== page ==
The Memories of Gosport in the 1940s from a Number of People
Nora’s Memories of Gosport in the 1940s
|– Hello there I am in South Australia now but in the forties I lived in Gosport .in the house next to a hotel in Clarence Road opposite a naval Barracks and had to cross the road and walk to school at Newtown Primary I think. It was still there in 1971 as I took my 3 sons to see the house I lived in and the school I went to before we left for Australia there were 6 houses then a masonic hall the houses were all bombed in the rest of the street until someone bought and made the Bambi Café which I used to help in.I think there was a beautiful church called St Marys but that was not there in 1971, this brings back nice memories. Nora|
|– We lived at the first house next to the pub in the forties they built a cafe called the bambi cafe at the end of the road next to St George Barracks that backed onto Clarence Road and I used to help at the cafe when was quite young but I used to get a pot of tea for the men in the barracks at the cafe accross the road and I was given sixpence for that a small fortune to me . had 3 sisters and lived with our mum in clarence road in the 40’s..before going to Egypt to see Dad. Where we used to play in the backwash of the sea near houses that were bombed in the war according to an ariel view of the area is now I believe a marina or it looked like one .Do you know Ian when we my sister and I used to go past the barracks gate which was accross the road from where we lived then we walked along right then we turned a left then we were walking to school and had to pass the guards on duty they used to give us big blocks of choclate yumm.I think we had some good times in Gosport ,going to the fairs.Do you know that on the way to school we had to pass a large house which everyone said was haunted, us kids used to think funny things.Nora from Austrailia. (Added 4th Aug 2007)|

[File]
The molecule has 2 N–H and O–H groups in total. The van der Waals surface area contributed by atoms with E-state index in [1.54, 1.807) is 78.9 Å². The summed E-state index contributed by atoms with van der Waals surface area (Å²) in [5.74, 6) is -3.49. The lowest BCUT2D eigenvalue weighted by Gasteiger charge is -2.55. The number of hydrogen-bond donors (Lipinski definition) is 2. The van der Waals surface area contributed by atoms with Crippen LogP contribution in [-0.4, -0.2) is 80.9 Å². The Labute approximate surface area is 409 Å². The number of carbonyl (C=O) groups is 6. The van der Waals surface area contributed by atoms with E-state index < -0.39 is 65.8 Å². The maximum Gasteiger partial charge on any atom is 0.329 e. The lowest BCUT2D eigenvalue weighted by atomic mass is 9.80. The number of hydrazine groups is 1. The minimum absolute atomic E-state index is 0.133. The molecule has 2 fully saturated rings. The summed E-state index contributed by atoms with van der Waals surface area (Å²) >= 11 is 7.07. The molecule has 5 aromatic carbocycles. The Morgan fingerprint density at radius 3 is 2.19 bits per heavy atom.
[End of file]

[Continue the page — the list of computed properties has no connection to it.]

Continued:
Frank Ayers Memories of Gosport in the 1940s
|– My mother was the district midwife for gosport and my farther a submariner (lost on Orpheus 1941) mum her brother and I lived in a flat over Burtons the Tailors in High Street I went to a school which was just behind us in the next road until it was bombed one night then we went to the senor school across the road and down an ally can’t remember the names of the schools or the roads. There was solders bivouacked on the park and most of the open spaces. One of my fathers previous shipmates sent me a model aircraft carrier which floated upside down in the local static water tank due to being top heavy a couple of American service men took it away to their workshop down the road in Camber and Nicholson’s yard and fitted some lead to the keel which fixed it fine, next they said they would fit an engine in it for me but the next day when I went back for it no one was there the invasion had started and even though I went down on the barges looking for them I never saw them or my aircraft carrier again, Frank Ayers (Added 4th July 2010)|
Don Sutherland’s Memories of the AACU and Grange Gosport
It was while compiling photo’s of Portsmouth & Southsea I decided to cross the harbour and visit Gosport. Low and behold! the first photo’s I came across were of Fort Rowner and Fort Grange, 2 photo’s of which I never thought existed. It so happened I was posted to AACU (Anti Aircraft Cooperation Unit) stationed at Grange in November 1939 and there until June 1942. Being a Flight Mechanic I was assigned to a Blackburn Shark – similar to that of a Swordfish – and used principaly for Target Towing over the Naval Gunnery School at Eastney. Our other duties included low-level attacks and high dive bombing. It was on Xmas Day 1939 we had been informed Winston Churchill would be present at the Gunnery School so were looking forward to the target-towing exercise. Being Xmas Day there were only a handful of us present in the hanger as the remainder were on leave. Some bright spark suggested we paint A MERRY XMAS on the target and almost immediately the 12 foot by 6 foot target was spread- eagled on the floor and 2 riggers went to town on it. The type of paint used dried fairly quickly so it wasn’t long before it was rolled up a placed it it’s compartment alongside the Shark. Such was the response when unfurling the target, it was obvious the gunners were not trainee’s. It was at that moment in time it began to snow and we were concerned as to their safe return. By the time we had put the Shark to bed in the hanger, the snow was coming down fairly heavy and by mid-afternoon it was more than ankle deep. From all reports, it was the heaviest fall of snow the U.K. had experienced for years. As to be expected, I could write a book related to want went on during my stay but not wishing to bore you, will close now and send a photo of interest. Don Sutherland (Added 4th February 2008)